Sunday, the Lord's Day, is the focus of the entire liturgical year, the day on which we celebrate our salvation in Christ's death and resurrection. We are asked to celebrate a holy day of obligation with the same solemnity as the Lord's Day.

By honoring another mystery of Christ, or by honoring Mary or a saint of local significance, we are celebrating the same as we do on a Sunday, but with a special orientation. In coming together as a community of faith for the celebration of the Eucharist we declare the importance of the feast in the life of the particular Church. For this reason parishes are urged to celebrate holy days with all their resources as they do on Sundays. A deeper understanding by pastors and faithful of the nature and meaning of each holy day helps to elicit a more appreciative celebration and a commitment to excellence for these special occasions.

A real appreciation of the history, doctrine and liturgy of each US holy day leads to a deeper realization of how holy days help the Church to celebrate special events. In turn this can develop a more festive celebration when we gather for Sunday Eucharist.

The history of holy days of obligation in the US follows the complex origins of Catholicism in our country. The faith was planted in American soil by waves of Catholic immigrants from all corners of the world. The wide variety of ethnic groups brought different languages and customs. The six holy days we now observe are a distillation of the liturgical calendars followed by the English, French and Spanish colonists. These were made official by the US bishops at the Third Plenary Council of Baltimore in 1884.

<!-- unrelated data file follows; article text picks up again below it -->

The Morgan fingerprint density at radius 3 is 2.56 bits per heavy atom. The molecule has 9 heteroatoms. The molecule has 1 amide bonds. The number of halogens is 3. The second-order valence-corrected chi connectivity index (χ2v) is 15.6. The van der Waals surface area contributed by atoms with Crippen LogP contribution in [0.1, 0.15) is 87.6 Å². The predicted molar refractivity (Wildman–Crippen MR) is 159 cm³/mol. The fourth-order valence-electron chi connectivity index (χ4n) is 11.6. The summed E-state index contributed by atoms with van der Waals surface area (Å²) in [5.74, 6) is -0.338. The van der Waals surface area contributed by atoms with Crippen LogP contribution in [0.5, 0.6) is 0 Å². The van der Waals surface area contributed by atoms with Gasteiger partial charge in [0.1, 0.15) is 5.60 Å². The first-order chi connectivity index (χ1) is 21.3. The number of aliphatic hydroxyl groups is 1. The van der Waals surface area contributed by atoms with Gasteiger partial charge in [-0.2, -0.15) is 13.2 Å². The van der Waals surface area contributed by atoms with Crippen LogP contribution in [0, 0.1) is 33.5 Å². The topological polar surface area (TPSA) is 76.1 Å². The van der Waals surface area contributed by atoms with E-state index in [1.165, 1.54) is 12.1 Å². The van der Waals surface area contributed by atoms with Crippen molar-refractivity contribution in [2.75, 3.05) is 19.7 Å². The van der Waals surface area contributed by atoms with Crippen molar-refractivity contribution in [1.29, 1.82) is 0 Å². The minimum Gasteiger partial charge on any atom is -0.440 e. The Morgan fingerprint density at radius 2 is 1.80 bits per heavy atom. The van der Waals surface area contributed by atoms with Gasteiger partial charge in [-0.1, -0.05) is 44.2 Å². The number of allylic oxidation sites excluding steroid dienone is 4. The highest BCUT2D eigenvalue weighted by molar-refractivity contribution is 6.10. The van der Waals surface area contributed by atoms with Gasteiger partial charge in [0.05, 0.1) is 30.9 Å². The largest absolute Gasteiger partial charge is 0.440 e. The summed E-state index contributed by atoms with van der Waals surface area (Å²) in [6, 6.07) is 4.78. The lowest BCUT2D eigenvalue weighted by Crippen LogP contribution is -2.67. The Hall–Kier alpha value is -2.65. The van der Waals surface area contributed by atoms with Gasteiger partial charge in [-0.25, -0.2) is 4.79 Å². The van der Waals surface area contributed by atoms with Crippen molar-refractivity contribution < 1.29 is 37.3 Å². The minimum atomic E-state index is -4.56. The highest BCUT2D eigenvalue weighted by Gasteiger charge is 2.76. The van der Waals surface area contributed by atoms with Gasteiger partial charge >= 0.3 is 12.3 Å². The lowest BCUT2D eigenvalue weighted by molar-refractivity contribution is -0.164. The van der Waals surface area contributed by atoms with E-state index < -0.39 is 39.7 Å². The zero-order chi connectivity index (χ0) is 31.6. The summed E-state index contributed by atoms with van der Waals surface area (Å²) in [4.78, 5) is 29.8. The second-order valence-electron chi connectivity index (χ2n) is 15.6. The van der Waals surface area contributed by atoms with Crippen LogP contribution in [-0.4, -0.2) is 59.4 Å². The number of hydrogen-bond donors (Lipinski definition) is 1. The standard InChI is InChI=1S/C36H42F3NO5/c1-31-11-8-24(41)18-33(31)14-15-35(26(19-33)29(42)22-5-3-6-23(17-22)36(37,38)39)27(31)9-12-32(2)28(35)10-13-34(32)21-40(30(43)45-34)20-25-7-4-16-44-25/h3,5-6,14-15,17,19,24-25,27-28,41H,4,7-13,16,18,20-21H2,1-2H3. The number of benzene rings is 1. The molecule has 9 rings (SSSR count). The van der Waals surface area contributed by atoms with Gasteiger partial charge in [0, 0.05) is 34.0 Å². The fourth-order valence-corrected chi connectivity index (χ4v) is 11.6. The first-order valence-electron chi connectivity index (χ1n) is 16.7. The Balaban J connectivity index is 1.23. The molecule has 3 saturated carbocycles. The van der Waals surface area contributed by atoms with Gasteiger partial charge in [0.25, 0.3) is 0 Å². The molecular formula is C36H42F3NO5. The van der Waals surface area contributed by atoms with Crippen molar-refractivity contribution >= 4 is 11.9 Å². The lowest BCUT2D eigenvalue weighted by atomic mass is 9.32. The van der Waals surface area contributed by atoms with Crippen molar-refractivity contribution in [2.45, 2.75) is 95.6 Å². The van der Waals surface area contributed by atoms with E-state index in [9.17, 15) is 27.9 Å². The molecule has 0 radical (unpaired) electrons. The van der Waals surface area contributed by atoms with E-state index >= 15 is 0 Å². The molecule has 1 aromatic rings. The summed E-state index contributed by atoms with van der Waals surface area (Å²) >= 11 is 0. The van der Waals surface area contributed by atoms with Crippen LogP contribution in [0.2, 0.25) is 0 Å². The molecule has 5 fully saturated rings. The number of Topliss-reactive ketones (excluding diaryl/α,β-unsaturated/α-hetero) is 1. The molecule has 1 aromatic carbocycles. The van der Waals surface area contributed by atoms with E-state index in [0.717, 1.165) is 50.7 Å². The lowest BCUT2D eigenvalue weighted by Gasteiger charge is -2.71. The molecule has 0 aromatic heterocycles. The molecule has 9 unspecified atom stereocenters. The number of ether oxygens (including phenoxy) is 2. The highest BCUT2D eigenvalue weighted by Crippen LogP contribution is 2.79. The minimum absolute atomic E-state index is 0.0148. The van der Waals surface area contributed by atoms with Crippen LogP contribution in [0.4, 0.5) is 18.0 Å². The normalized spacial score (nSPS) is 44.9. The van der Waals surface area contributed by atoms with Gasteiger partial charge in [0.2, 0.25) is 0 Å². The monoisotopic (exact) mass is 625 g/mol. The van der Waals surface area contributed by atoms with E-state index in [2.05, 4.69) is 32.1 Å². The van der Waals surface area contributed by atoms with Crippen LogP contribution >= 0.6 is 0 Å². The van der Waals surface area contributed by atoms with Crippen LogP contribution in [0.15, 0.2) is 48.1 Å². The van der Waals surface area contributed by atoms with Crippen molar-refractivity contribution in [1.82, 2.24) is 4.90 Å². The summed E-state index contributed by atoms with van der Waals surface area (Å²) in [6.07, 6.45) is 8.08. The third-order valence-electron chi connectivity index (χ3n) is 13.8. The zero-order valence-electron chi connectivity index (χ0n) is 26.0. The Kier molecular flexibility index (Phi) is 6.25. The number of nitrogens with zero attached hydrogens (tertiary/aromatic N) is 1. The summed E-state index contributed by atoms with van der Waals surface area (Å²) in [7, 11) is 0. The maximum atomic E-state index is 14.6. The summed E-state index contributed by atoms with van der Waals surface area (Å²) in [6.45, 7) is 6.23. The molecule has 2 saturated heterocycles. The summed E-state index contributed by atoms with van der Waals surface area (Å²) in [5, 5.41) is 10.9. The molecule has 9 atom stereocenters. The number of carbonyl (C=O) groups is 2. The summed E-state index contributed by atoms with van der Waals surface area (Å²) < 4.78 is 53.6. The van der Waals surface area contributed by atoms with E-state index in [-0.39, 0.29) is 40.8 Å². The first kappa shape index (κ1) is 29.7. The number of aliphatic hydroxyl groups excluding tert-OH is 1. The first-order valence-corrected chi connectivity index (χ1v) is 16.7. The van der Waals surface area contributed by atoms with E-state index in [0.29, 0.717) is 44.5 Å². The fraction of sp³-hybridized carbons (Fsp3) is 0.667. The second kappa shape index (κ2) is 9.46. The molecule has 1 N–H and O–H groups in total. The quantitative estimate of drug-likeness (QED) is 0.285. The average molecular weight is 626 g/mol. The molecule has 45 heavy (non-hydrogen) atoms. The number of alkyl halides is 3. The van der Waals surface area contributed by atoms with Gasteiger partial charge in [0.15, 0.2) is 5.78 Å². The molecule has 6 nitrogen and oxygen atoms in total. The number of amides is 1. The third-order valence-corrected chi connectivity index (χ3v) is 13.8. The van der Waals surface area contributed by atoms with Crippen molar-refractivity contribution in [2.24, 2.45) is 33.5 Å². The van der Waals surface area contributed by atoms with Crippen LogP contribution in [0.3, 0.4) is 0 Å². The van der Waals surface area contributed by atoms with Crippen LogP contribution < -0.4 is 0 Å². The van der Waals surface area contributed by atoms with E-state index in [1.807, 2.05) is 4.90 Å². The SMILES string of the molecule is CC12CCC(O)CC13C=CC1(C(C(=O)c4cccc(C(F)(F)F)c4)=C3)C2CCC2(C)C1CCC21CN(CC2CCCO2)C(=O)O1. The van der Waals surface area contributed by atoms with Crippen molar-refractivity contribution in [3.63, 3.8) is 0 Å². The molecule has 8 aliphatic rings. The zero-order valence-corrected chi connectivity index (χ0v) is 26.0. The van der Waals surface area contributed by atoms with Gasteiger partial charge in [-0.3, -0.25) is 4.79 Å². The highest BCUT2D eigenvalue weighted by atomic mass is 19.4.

The first diocese in the new US was established in Baltimore in 1789, the very year that George Washington was inaugurated first president of the fledgling nation. Prior to 1783 the American colonies were under the jurisdiction of London, and followed the practices of the Catholic Church in England, which then was weakly organized and frequently persecuted by the British government. American Catholics were observing the same holy days celebrated in Great Britain.

This diversity of origins resulted in almost every diocese in the US following its own calendar of holy days until 1884, even though the Archbishop of Baltimore had repeatedly attempted some measures of uniformity. In 1791 10 holy days of obligation were specified for the USA. In 1884 the Third Plenary Council met in Baltimore and all bishops approved the uniform calendar of six holy days now observed: Immaculate Conception of Mary (Dec. 8); Christmas (Dec. 25); Mary, Mother of God (Jan. 1); Ascension of the Lord (40 days after Easter); Assumption of Mary (Aug. 15); All Saints (Nov. 1). The decision of the bishops was approved by the Holy See in 1885.

In a pluralistic and secular society this history of our past and present will influence how we observe holy days of obligation. Hopefully we will see them as opportunities to draw closer to the mysteries of faith. American Catholic pastoral creativity and ingenuity are equal to the challenge.

(Marianist Brother John Samaha is a retired religious educator who worked for many years in the catechetical department of the Oakland Diocese. He now resides in Cupertino.)